Becoming a character in a book you’ve written is a bit like discovering an alter ego. It starts with how you dress and speak, but quickly becomes another way of seeing and being in the world. At this point, I don’t just change into Ms. Jenaia’s baggy overalls, work boots and floppy green hat, I step into her personality – adopting her outgoing, upbeat attitude and commitment to making the world a better place for canines and kids.
For those who haven’t met her, Ms. Jenaia is one of the main characters in all the CritterKin books. A former teacher turned dog trainer, she makes her living teaching people and their dogs how to communicate. She is a champion of those who are misunderstood or a little bit different, determined to discover what is really going on beneath a dog’s unruly behavior or a child’s unexplained tears. She likes nothing more than a challenge, and works with good-natured tenacity on projects like helping people overcome their fear of pit bulls, finding new homes for abandoned dogs, and teaching teamwork and self-confidence by starting flyball teams. To say that Ms. Jenaia is a character is an understatement, but over time I have discovered that she is the expression of the best and brightest parts of me.
Visiting classrooms as Ms. Jenaia means ignoring all the negative, judgmental voices in my head – the ones with bad breath and raspy smokers’ coughs who tell me I am too loud, too hyper, too silly and worst of all too full of myself to be taken seriously. “What makes you think you’re so special?” a familiar voice whispers as I accept an author reading. “Stop fooling yourself and get a real job.”
Here’s the thing. It’s not that I think I’m special, it’s that I know I am unique. There’s a big difference. Special implies a hierarchy of entitlement. Unique simply acknowledges that I have a piece of our collective puzzle that no one else can provide. If that’s the case, then why waste time comparing, judging, testing and competing? Why not help each person find, develop and apply his/her unique abilities to the world’s problems? Why not teach our children that learning, like life, is an iterative process, and to be fearless in the face of failure? In fact, why call errors, experiments gone awry and unexpected outcomes failures at all? No experience in life is a failure unless we fail to learn and grow from it.
But back to Ms. Jenaia. Each and every time I step into Ms. Jenaia’s personality and clothes for a visit with kids; every time I shout, “helllloooo,” teach them to draw a dog, or ask them to share what makes them wonderfully imperfect , I am committing an act of courage, hope and defiance.
Courage because it takes guts to drop the polite, professional roles we’re taught to adopt in order to be “acceptable,” and dare to be creative, goofy and spontaneous.
Hope because I believe that the solutions to many of the world’s problems lie in our willingness to be more creative, goofy and spontaneous – to get out from behind our podiums to learn with and from our kids.
And defiance because I am daring to question the status quo. My little book, The Not Perfect Hat Club may seem like just a charming, entertaining read, but make no mistake about it. The messages in the book – no one is perfect; your job is not to pass tests, but discover what makes you unique; winning is about more than crossing the finish line first – run counter to what is being taught and experienced in most schools today. Standardized tests and curriculums that require all kids to learn the same things in the same way on the same schedule instill fear and intolerance. In an era when 65% of the jobs our children will hold have not yet been invented, and employers are looking to hire young people who are creative, adaptable, innovative and collaborative, doesn’t this seem a little ridiculous?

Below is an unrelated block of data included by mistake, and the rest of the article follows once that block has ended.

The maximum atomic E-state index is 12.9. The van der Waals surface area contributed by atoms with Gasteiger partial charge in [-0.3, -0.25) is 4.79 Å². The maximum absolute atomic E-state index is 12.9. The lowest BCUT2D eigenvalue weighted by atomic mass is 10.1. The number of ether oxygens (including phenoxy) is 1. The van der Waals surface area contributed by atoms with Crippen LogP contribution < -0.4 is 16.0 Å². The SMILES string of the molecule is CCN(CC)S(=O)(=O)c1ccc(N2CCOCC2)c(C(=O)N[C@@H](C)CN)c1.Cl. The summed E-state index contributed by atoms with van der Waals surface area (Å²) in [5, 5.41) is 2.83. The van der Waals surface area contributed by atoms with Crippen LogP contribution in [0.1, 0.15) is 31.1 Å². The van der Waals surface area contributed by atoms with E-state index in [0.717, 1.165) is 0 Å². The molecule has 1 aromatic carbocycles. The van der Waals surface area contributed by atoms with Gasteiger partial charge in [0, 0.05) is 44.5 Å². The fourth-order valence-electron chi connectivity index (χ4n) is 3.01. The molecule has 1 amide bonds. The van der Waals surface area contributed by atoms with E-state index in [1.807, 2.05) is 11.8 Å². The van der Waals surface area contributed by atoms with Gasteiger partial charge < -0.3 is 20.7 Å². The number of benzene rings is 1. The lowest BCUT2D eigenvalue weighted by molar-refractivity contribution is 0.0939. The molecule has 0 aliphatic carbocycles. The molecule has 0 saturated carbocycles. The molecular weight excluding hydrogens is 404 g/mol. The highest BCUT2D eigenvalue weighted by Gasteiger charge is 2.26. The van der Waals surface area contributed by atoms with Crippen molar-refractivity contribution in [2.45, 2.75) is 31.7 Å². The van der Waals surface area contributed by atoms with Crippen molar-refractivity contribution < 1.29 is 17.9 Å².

Courage, hope and defiance. I think about these words more and more each day – as I pull Ms. Jenaia’s overalls out of the closet to dress for a reading; as I eavesdrop on three frustrated teachers at Starbucks who say they’re so busy testing they don’t have time to teach; and as I put on what I fondly refer to as my “Clark Kent duds” to interview for one of those “real” jobs. I wonder how my prospective employers would react if they knew who they were really interviewing – if I suddenly leapt to my feet, ran to a telephone booth and emerged wearing Ms Jenaia’s signature floppy hat and carrying poop bags. Would they still frown over my resume, call me “dear,” and tell me I’m a little over qualified for the position they have open?
The funny thing is, I’m all but positive something like this is going to happen soon. Not the presto chango thing with the telephone booth, but the discovery of my alter ego and her like-minded counterparts in schools and classrooms around the world. On the surface of things we may look mild-mannered and unassuming. We may speak softly and do our best to cope with the increasing demands on our time, but when it comes to our kids we are fearless. Look for us in staff meetings and at parent-teacher nights, in virtual classrooms, Edcamps and global read alouds. Find and connect with us on Twitter, Facebook, Pinterest, Instagram and professional forums. We’ll be the ones who can’t contain our passion for teaching and new ideas, the ones urging and empowering our kids to leap tall buildings with a single bound, because we believe anything is possible with courage, hope and a little bit of defiance.
Copyright 2016 by Jena Ball. All Rights Reserved.Read More